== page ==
Mesa User's Guide


This document discusses a number of Mesa subjects which are often asked about. Also see the FAQ for miscellaneous subjects. Suggestions for new topics are welcome.


  1. X visuals and colormaps
  2. Mesa's X driver
  3. Optimizing Mesa's performance
  4. Installing Mesa
  5. Remote display of OpenGL apps

    Subject 1: X visuals and colormaps

    Before explaining the details of the X driver for Mesa (subject 2) it's important to understand some basic information about X visuals. Volume 1 of the O'Reilly series on the X window system is a good source for this information.


    An X "visual" describes how data in a frame buffer are displayed as colored pixels on your screen. Visuals are characterized by their depth and class. The depth is the number of bits per pixel. The class determines what kind of colormap, if any, is used.

    X supports 6 different visual types or classes (N=depth):

    Note: mutable = dynamic or changable, immutable = fixed, can't be changed.

    The most common visual type on low-end displays is 8-bit PseudoColor. In this case each byte in the frame buffer is an index into a 256-entry colormap which can be loaded with colors you choose.

    A common visual type on high-end displays is 24-bit TrueColor. In this case each triplet of bytes in the frame buffer directly maps to an RGB color on the screen. 256 shades of red, 256 shades of green and 256 shades of blue allow 16,777,216 differeent colors. Some people say you can display "16 million colors at once" but that's false because nobody has a display with that many pixels!

    Here are some other common visuals:

    Which visual(s) does my display support?

    You can find out with the standard xdpyinfo command. It prints all sorts of interesting information about your display including a list of visuals supported by each screen. Note that an X display is a collection of one or more X screens, each of which can support a different set of visuals. Most people have one screen per display. Low-end systems usually list 1 or 2 visuals, high-end systems may list upwards of 70 visuals.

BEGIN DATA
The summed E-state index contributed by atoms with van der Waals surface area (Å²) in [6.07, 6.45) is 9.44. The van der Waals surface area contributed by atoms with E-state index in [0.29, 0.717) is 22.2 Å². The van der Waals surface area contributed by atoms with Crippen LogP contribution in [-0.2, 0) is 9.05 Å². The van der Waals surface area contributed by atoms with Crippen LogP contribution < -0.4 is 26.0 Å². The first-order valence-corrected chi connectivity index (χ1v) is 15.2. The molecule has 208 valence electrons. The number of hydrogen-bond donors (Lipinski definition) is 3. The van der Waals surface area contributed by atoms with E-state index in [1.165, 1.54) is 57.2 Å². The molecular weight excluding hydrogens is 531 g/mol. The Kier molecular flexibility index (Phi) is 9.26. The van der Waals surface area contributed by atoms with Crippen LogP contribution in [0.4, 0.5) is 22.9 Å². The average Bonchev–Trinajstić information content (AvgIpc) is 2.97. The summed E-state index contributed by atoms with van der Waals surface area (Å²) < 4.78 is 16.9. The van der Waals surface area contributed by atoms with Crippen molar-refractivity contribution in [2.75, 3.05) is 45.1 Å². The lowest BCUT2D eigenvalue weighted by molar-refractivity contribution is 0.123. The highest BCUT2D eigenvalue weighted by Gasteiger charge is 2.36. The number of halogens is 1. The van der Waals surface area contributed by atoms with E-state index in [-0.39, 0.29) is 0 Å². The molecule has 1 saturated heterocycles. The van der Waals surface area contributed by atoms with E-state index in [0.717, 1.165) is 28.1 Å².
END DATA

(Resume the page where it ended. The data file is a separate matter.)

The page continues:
Which visual is the default?

    One of the visuals in the list from xdpyinfo is the default visual. The default visual is the visual used by the root (background) window. Look for default visual id in the xdpyinfo output.

    Another way to determine the default (root) visual is to use xwininfo. When you run xwininfo your pointer will turn into a cross-hair. Point over the root window and press a mouse button. Among the information printed will be the visual class and depth. Note that you can apply this program to any X window.

    Can I control which visuals are available?

    That depends on your graphics hardware and X server software. On Linux systems with XFree86 you can do startx -- -bpp16 or startx -- -bpp32 to start the X server with deeper visuals. Ask your sysadmin or consult your system's X documentation to learn more.

    If your display supports more than one visual you should also be able to configure the default (root) visual to be which ever you want. Again, read your documentation.

    Information for Xlib programmers

    If you're programming with Xlib (or a higher level toolkit) you need to be aware of visual issues when creating windows. Naive programmers who use XCreateSimpleWindow may find all kinds of problems when later running their client on a different display. The problem is XCreateSimpleWindow inherits its parent's visual. If creating a top-level window, it'll inherit the root win window's visual which will vary from display to display.

    When creating top-level windows it's much better to use XGetVisualInfo or XMatchVisualInfo to explicitly choose the visual and XCreateWindow to create the window. Alternatively, if you want to use the default visual, your code should verify that the default visual is suitable for your application's needs and deal with it appropriately.